That suggestion sounds like suicide to the national project for Gordis and many others. But beyond the critique against projecting a Palestinian partner that Gordis doesn’t see existing, his response bristles with something else. It seems clear that Beinart’s offence is disregarding the trauma of the Israeli experience at Palestinian violent resistance and psychoanalysing it as a result of the Holocausts trauma and obsession. Beinart seemingly feels that that Israeli pain and fear less, and has placed the universal before their particular, lived experience. The inherent tension here between the American liberal Jewish experience and the Israeli Jewish experience of fight or flight is on full-display, and the scathing paragraph about Beinart’s allegiance is the result.
Beinart seeks to tempt us again to abandon our identity based on our pain and loss for a freer Judaism. Jerusalem for Yavne, where, as the capital lay besieged by the Romans in the first century CE, an intellectual elite escaped to reimagine Judaism anew.
The hope that this removing of the walls for a utopian one-state paradise of equality and peace sure sounds tempting from one side. Yet potentially suicidal from the other.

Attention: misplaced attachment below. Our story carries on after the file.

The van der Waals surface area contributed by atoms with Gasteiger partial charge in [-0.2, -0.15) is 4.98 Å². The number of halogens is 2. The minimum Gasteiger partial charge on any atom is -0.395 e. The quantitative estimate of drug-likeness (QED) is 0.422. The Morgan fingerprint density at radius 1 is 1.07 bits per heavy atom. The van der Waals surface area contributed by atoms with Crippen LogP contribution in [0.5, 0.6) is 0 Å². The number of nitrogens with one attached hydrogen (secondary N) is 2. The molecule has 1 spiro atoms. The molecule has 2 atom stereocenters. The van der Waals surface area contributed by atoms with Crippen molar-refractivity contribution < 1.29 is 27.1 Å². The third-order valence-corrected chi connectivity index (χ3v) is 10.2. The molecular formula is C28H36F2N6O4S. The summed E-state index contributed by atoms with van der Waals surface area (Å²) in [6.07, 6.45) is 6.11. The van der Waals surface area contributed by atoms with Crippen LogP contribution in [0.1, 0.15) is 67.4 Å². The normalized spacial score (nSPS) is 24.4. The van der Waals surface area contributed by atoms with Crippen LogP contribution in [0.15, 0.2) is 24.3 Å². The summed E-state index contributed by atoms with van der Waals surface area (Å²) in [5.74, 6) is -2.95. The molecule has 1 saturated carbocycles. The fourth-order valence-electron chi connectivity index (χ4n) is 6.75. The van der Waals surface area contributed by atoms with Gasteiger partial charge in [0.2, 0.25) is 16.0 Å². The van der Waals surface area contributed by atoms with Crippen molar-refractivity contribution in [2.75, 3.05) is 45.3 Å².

Perhaps it is the role of the Jew from the Diaspora to see ‘how we look’ from the outside. But this vantage point has an inherent challenge, in that it comes from outside the walls. And it clearly describes a reality that is far from what most Israelis live and experience.
But an even deeper sense of betrayal seethes in Gordis’ words. For in Beinart’s willingness to remove the national structure of a Jewish state, he seems to suggest that the project inside the walls hasn’t justified itself as worthy of preserving.
Walls ensure that we can’t see. In fact, one of the defence-based arguments against walls is that they cut you off from what’s happening on the other side. But the more insidious walls in this land are those which keep us from acknowledging the other side’s roots and belonging to this land. And from seeing each other’s experience in this conflict.
Taking a wall down between two narratives is a powerful statement about recognising equality. For Israelis and Palestinians to remove these walls, both need to hear that from each other.
But will taking walls down make either feel safe? Isn’t that the reason both sides deny the others historical claims – because to equalise the narratives somehow dilutes the ‘rightness’ of our claim? Walls exists because neither side trusts it will survive without them.